Cognitive tests and clinical data are used by neurologists to help support a diagnosis, but these data are also very interesting and useful to researchers. Collecting the same information on a population of people living with different types of dementia reveals important clues about what makes them different. Having this detailed description will also help researchers make more informed decisions about which trials would be a good fit, and to better track outcomes.

This project is now an operation of a TDRA Research Working Group (RWG), which is focusing on data quality and completeness, and making data from the over 2000 participants available for research. So far, two projects that use this data have been funded, including:

  1. Artificial Intelligence in the Memory Clinic: This project will develop artificial intelligence-based approaches to support the diagnosis of dementia. 
  2. Improving Prognostic Confidence in Neurodegenerative Diseases Causing Dementia Using Peripheral Biomarkers and Integrative Modelling: This project will develop non-invasive diagnostic and prognostic algorithms in older individuals presenting with cognitive complaints, to ultimately enable targeted treatment in patients with specific underlying disease pathologies.

More information on the Memory Clinics Research Database (previously called Dementia Clinical Research Database)

Mitochondrial and Neural Mechanisms of Photobiomodulation (PBM) in Early Alzheimer’s Disease (AD)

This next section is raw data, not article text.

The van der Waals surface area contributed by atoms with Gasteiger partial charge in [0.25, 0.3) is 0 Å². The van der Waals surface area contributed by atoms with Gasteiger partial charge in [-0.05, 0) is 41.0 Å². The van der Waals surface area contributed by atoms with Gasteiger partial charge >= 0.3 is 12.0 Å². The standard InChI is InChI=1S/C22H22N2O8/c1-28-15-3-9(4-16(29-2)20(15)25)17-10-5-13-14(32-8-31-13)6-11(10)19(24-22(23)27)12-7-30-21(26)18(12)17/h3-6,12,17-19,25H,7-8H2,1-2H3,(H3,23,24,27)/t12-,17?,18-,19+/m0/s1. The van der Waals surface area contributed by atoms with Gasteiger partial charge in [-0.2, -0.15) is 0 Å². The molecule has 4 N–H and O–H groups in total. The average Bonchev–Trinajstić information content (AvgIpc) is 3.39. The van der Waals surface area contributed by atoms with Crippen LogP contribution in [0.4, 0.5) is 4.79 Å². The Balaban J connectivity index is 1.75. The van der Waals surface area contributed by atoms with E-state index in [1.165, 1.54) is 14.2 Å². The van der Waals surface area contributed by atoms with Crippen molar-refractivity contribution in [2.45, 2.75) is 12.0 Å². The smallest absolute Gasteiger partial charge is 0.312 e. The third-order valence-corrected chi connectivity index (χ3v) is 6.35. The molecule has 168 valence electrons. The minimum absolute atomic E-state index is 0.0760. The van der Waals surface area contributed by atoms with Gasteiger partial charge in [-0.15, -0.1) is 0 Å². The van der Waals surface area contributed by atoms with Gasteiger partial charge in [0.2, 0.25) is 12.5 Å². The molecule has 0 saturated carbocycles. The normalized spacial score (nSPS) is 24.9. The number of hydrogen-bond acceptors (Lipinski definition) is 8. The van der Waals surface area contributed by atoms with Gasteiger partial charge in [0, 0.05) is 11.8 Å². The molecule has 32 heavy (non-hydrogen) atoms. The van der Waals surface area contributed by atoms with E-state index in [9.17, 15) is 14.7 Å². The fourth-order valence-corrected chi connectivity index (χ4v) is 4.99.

Principal Investigators: Corinne Fischer, Neda Rashidi-Ranjbar, Tom Schweizer

This study investigates the efficacy of photobiomodulation (PBM), a form of therapy that uses lights, in the treatment of early Alzheimer’s disease (AD).

Mitochondria are found in most cells in the human body. They generate chemical energy which powers a cell’s biochemical reactions, and this energy is stored in a molecule called adenosine triphosphate (ATP). A potential AD-causing mechanism is the dysfunction of mitochondria in the brain; however, an effective therapy that targets mitochondrial dysfunction is still missing. PMB is a noninvasive technique for enhancing mitochondrial function via reducing oxidative stress and increasing ATP levels. It delivers infrared light to the brain, and can be safely administered to awake outpatients. PMB is a promising novel therapy for early AD; however, the effectiveness and mechanism of action of PBM in AD remains to be studied. This is what this study will explore.

Promoting Brain Health: A National Capacity Building Project For Aging Adults With Intellectual Or Developmental Disabilities, Family Caregivers And Service Providers

Principal Investigator: Yona Lunsky

The aim of this study is to co-design, implement and evaluate a national, virtual brain health education program ‘Brain Health-IDD’ for:

  • aging individuals, ages 40 and older, who identify as having an intellectual or developmental disability (IDD), as well as
  • their family caregivers, and
  • the health and social service providers who support them.

For each of the three participant groups, adults with IDD, family caregivers, and health and social service providers, this study will:

1) Evaluate the extent of participation and satisfaction with Brain Health-IDD;